Talk Is Cheap: Why the Security Industry Needs to Improve Its Bedside Manner
"Even when the experts all agree, they may well be mistaken."—Bertrand Russell
The computer security industry is one built on a foundation of expertise. Most people have little or no interest in what security professionals actually do for a living, and indeed their only exposure may be when supposed experts stick themselves in front of news cameras and prophesy doom (remember Y2K?) or comment on the nefarious activities of computer criminals (as defined and vilified by the news media).
Although modern business pays lip service to the concepts of computer security, most senior executives are not so much concerned with stack overflows as they are with minimizing risk (and thus maximizing profits) for their enterprises. You might get turned on by Jikto; Bob in accounting almost certainly won't. And so what? Well, sadly although the preceding statements seem incredibly self-evident with just a little thought, most professionals in the computer security industry (and those trying to break into it) just don't "get it."
This lack of awareness is seriously impacting not only on industry credibility but also almost certainly has the potential to impact the long-term financial future of the computer security field. (Is that the distant sound of cheering blackhats?)
Although the provision of "expert" security services is all well and good, the time of the expert may have to come to an end if computer security is ever going to gain a firm footing in corporate culture and beyond. This article briefly examines why certain aspects of the "expert" model for selling security products and services might well have negative ramifications for the entire industry, and what security professionals can do to ensure that they don't just end up "singing to the choir."
Computer security is a multilayered beast that encompasses everything from bedroom obsessives to corporate cartels. Depending upon the aims and objectives of the security practitioners, their methods of taking a service, product, research, or rampant self-publicity to market usually has one overriding similarity: a concentration on their expert status.
In much the same way that when your car breaks down you may choose to get in repaired at a garage by "expert" mechanics (instead of your slightly crazed cousin who just happens to own a wrench set), security practitioners often bank on the fact that their expertise will sell. Although this is certainly true, it is a model that is not without its limitations. The security industry is littered with charlatans and self-publicists who may talk a good game and profess to be experts, but would struggle to install—let alone run—nmap. If you work in the industry, these individuals (and the companies they often represent) are easily spotted, but to the end customer, sorting the wheat from the chaff can be a challenging process.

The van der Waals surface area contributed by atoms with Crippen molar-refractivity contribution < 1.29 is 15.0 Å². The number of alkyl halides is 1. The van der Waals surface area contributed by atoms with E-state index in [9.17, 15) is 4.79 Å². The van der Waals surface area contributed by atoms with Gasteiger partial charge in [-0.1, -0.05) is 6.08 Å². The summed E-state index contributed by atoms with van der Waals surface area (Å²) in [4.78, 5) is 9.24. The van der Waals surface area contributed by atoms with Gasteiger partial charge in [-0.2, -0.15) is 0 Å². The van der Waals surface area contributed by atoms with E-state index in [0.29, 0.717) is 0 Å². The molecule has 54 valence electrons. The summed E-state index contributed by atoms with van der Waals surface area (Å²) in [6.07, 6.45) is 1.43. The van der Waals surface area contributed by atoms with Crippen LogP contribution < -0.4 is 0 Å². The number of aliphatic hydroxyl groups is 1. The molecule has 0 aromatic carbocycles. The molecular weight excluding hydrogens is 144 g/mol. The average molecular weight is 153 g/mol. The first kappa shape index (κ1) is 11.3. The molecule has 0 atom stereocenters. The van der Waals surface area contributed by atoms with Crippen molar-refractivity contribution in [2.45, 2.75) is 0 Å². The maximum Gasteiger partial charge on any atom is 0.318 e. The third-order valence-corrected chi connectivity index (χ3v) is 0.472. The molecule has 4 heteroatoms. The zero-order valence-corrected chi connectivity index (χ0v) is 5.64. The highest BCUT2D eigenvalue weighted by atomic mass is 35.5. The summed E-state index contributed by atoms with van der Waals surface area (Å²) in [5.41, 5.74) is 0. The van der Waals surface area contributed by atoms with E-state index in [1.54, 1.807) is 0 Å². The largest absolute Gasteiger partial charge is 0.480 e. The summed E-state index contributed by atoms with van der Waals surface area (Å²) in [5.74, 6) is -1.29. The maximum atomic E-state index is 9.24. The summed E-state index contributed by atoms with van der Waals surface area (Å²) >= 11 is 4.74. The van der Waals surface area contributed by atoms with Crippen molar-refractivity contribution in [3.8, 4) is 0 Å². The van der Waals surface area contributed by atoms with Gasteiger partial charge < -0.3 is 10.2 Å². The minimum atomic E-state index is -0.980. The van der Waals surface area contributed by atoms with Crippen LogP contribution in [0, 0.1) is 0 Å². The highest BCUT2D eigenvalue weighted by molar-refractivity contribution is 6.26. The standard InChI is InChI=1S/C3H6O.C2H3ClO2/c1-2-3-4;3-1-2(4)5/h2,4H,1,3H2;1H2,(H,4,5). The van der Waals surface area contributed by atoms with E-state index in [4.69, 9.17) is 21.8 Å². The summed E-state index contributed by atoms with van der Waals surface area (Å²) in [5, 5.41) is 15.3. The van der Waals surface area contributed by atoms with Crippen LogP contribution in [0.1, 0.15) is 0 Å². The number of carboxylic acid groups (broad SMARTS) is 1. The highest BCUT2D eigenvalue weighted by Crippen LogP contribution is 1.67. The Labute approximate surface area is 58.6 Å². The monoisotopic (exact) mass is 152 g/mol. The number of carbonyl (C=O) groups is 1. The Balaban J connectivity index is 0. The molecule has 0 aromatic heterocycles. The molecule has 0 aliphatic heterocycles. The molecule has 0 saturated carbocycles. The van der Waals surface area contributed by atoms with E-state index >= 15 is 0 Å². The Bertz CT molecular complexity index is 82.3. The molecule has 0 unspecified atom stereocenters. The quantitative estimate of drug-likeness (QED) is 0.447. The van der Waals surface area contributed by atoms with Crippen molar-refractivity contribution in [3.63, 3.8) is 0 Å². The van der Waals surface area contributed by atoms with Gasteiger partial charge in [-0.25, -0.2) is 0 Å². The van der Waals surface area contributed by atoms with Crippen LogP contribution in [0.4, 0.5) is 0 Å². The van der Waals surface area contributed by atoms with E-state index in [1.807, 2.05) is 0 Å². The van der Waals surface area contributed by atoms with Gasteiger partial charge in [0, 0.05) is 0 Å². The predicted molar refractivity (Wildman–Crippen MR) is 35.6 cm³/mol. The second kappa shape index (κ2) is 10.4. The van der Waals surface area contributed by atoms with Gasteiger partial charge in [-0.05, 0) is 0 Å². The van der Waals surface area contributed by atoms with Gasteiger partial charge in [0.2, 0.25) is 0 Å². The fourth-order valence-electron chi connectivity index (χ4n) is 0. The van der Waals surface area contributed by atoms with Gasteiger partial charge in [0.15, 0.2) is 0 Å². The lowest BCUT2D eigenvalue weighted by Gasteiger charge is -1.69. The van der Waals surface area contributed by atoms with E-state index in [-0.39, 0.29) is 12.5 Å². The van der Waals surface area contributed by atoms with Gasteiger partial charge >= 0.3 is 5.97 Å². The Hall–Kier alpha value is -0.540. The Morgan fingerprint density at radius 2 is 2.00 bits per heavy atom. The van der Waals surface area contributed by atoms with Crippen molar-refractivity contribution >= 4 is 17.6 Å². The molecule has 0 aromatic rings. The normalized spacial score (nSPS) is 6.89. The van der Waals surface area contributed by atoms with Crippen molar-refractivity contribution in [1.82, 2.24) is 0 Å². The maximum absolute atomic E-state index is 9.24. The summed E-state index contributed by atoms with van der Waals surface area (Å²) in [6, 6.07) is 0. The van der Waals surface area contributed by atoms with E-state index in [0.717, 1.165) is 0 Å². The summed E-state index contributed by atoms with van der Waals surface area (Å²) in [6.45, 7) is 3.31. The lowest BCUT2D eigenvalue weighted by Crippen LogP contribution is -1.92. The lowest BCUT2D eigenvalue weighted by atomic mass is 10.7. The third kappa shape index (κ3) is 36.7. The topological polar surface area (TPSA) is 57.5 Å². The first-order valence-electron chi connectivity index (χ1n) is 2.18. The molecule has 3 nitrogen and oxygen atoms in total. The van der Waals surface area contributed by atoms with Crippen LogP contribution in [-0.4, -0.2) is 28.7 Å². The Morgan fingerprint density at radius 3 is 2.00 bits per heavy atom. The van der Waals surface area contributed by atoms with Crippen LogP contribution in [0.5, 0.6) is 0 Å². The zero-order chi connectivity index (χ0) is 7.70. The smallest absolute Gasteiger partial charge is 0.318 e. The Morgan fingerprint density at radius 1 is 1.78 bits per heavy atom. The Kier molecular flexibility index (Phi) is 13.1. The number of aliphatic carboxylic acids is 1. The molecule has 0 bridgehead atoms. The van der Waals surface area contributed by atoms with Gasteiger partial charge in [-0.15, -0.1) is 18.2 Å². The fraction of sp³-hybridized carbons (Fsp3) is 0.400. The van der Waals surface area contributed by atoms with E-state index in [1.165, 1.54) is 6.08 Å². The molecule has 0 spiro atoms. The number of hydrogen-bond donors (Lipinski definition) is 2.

This confusion is largely the fault of the security industry itself (and the legions of hobbyists who made the industry in the first place). Just as auto mechanics use language that is completely unfamiliar to anyone who lacks a deep understanding of internal combustion engines, security "specialists" often use language that may obfuscate client understanding. Granted, many clients are becoming more technically adept, but there still exists little knowledge of what specialist terms actually mean outside the specialists themselves.
Don't believe me? Try explaining malformed character injection next time someone asks what you do. Now imagine that the person asking the question is responsible for managing a department in a financial institution and hasn't got half an hour to waste while you explain what encoding is. Because technical security specialists may not be adept at explaining themselves (indeed, many may feel an automatic response dictating that they shouldn't, for fear of letting the genie out of the bottle), many security providers have been invaded with marketing types. Although marketing may be a laudable profession, in relation to security services and products, sadly it all too often resembles the pitch of a corny snake oil seller (or, worse still, the doom-laden prophecies of a particularly gloomy seer).
Yes, security addresses risks in enterprise environments, but it cannot prevent the sky from falling if that's what the sky feels like doing. Because experts employ specialist language that is then "translated" by marketing types, it is possible for less-than-reputable individuals or companies to establish themselves in the marketplace by simply repeating what they have heard elsewhere. Not only does this do a disservice to their clients, but it obviously has negative ramifications for the security industry as a whole.
Software and hardware are increasingly complex beasts, with their interactions, functionalities and interfaces becoming increasingly more challenging to secure. The challenges that face a security professional are also becoming increasingly fraught, and the vectors deployed by attackers are certainly increasing if not in complexity, than in sheer levels of tenacity.
The composition of (and thus the threats to) networks and applications is becomingly increasingly complex—and thus probably less secure. It is an arguable assertion, but perhaps the biggest challenge is to explain all this adequately not just to the customer but also to society as a whole.